Jerry: It's the air current flying around, the air is actually thinner here in Las Vegas.

Rick: Do you find the large one stabilizes it more?

Jerry: Yeah, because the more flight you have, it will slow the dart up more.

Rick: You have extra short white nylon dart shafts on, but you are not using stem rings. Do you ever use the stem rings that reinforce the end of the shaft?

Jerry: I've had them, but I've been robin-hooding quite a few so I don't like them.

Rick: Any other little fine tuning tips, or anything else that people would be interested in, that you do?

Jerry: With the darts especially, you've got to keep the tips rounded off. You don't want them too sharp, you don't want them too flat.

Rick: So that they slide off the wires?

Jerry: Right.

Rick: What have you been doing on the tournaments circuit this year? Have you been going international, or just play in the United States?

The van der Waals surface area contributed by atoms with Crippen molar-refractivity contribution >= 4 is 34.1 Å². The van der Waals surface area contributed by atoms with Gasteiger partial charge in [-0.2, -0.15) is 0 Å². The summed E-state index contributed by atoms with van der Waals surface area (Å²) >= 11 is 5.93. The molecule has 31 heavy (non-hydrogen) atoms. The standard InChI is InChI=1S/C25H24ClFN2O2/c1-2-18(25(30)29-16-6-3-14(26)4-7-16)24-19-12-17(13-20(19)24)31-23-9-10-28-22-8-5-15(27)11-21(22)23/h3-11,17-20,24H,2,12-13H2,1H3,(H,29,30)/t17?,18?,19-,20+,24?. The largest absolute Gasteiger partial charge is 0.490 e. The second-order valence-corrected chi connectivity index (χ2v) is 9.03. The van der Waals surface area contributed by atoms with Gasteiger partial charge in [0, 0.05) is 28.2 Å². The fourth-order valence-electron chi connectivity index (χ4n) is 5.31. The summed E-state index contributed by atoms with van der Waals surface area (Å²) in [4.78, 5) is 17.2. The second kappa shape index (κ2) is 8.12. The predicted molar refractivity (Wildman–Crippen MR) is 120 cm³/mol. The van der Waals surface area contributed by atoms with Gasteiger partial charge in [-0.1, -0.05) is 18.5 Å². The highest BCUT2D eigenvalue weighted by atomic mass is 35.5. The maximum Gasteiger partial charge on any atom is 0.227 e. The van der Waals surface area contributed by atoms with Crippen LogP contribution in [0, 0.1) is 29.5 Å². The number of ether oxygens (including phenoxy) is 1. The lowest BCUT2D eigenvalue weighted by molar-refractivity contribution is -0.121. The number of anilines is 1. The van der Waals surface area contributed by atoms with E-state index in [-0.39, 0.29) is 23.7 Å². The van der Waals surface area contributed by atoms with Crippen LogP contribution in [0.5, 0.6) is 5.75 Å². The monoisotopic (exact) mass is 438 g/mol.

Jerry: I've been over to tournaments in England a couple of times. I guess twice. I've been around the country pretty much. Las Vegas is far as I come west. I come out about once a year.

Rick: You've been pretty high on the ADO ranking list in previous years. Are you doing alright this year?

Jerry: Yeah, I was tied for first I guess with Jim Peyton but I had a couple of months there I didn't play any tournaments so I probably dropped down by now.

Rick: It seems a little tougher to get those points the way the way the darts tournaments are spread out.

Jerry: And then we get a spell in there where I don't go anywhere for about two months then I put my back out right after Cleveland so I'm trying to work my way back. I was playing nice but now I'm struggling.